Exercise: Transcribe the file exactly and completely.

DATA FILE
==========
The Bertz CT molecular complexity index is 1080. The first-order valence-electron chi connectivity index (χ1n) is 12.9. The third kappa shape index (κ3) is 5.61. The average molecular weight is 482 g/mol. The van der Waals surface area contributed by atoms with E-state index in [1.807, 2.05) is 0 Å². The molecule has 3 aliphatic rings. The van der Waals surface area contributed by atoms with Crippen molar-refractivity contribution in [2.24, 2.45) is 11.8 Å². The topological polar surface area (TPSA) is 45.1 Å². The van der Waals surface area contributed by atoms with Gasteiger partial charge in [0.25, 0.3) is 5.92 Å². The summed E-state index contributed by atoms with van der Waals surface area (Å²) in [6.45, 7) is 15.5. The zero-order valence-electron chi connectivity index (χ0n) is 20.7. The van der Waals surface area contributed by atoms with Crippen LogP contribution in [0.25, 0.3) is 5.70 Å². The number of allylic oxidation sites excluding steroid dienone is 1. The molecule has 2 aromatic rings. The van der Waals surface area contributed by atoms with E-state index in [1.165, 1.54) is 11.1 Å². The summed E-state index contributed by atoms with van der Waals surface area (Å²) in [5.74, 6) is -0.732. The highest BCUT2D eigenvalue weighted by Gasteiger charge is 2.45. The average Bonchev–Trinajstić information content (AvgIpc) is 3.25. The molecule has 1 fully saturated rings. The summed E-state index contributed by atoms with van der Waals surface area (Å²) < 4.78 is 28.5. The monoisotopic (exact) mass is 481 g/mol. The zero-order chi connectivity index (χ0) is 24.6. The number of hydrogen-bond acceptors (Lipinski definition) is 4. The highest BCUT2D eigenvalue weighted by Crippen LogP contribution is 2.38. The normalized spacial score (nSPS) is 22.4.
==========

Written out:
The Bertz CT molecular complexity index is 1080. The first-order valence-electron chi connectivity index (χ1n) is 12.9. The third kappa shape index (κ3) is 5.61. The average molecular weight is 482 g/mol. The van der Waals surface area contributed by atoms with E-state index in [1.807, 2.05) is 0 Å². The molecule has 3 aliphatic rings. The van der Waals surface area contributed by atoms with Crippen molar-refractivity contribution in [2.24, 2.45) is 11.8 Å². The topological polar surface area (TPSA) is 45.1 Å². The van der Waals surface area contributed by atoms with Gasteiger partial charge in [0.25, 0.3) is 5.92 Å². The summed E-state index contributed by atoms with van der Waals surface area (Å²) in [6.45, 7) is 15.5. The zero-order valence-electron chi connectivity index (χ0n) is 20.7. The van der Waals surface area contributed by atoms with Crippen LogP contribution in [0.25, 0.3) is 5.70 Å². The number of allylic oxidation sites excluding steroid dienone is 1. The molecule has 2 aromatic rings. The van der Waals surface area contributed by atoms with E-state index in [1.165, 1.54) is 11.1 Å². The summed E-state index contributed by atoms with van der Waals surface area (Å²) in [5.74, 6) is -0.732. The highest BCUT2D eigenvalue weighted by Gasteiger charge is 2.45. The average Bonchev–Trinajstić information content (AvgIpc) is 3.25. The molecule has 1 fully saturated rings. The summed E-state index contributed by atoms with van der Waals surface area (Å²) < 4.78 is 28.5. The monoisotopic (exact) mass is 481 g/mol. The zero-order chi connectivity index (χ0) is 24.6. The number of hydrogen-bond acceptors (Lipinski definition) is 4. The highest BCUT2D eigenvalue weighted by Crippen LogP contribution is 2.38. The normalized spacial score (nSPS) is 22.4.